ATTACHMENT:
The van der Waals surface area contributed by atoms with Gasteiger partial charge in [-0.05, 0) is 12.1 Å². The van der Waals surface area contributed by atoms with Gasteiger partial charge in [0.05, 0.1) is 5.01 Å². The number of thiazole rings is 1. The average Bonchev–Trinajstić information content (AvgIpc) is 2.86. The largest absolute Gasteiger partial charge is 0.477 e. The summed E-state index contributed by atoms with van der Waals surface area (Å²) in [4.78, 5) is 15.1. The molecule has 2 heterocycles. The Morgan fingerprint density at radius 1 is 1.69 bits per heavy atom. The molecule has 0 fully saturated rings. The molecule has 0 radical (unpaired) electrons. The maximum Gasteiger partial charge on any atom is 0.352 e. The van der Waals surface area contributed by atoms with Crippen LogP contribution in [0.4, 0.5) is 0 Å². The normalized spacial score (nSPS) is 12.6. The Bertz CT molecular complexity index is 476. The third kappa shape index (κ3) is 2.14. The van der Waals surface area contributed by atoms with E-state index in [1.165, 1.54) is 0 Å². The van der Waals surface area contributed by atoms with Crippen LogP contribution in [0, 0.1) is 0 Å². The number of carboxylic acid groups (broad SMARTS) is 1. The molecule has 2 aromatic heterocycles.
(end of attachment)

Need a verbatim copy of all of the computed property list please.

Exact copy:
The van der Waals surface area contributed by atoms with Gasteiger partial charge in [-0.05, 0) is 12.1 Å². The van der Waals surface area contributed by atoms with Gasteiger partial charge in [0.05, 0.1) is 5.01 Å². The number of thiazole rings is 1. The average Bonchev–Trinajstić information content (AvgIpc) is 2.86. The largest absolute Gasteiger partial charge is 0.477 e. The summed E-state index contributed by atoms with van der Waals surface area (Å²) in [4.78, 5) is 15.1. The molecule has 2 heterocycles. The Morgan fingerprint density at radius 1 is 1.69 bits per heavy atom. The molecule has 0 fully saturated rings. The molecule has 0 radical (unpaired) electrons. The maximum Gasteiger partial charge on any atom is 0.352 e. The van der Waals surface area contributed by atoms with Crippen LogP contribution in [0.4, 0.5) is 0 Å². The normalized spacial score (nSPS) is 12.6. The Bertz CT molecular complexity index is 476. The third kappa shape index (κ3) is 2.14. The van der Waals surface area contributed by atoms with E-state index in [1.165, 1.54) is 0 Å². The van der Waals surface area contributed by atoms with Crippen LogP contribution in [0, 0.1) is 0 Å². The number of carboxylic acid groups (broad SMARTS) is 1. The molecule has 2 aromatic heterocycles.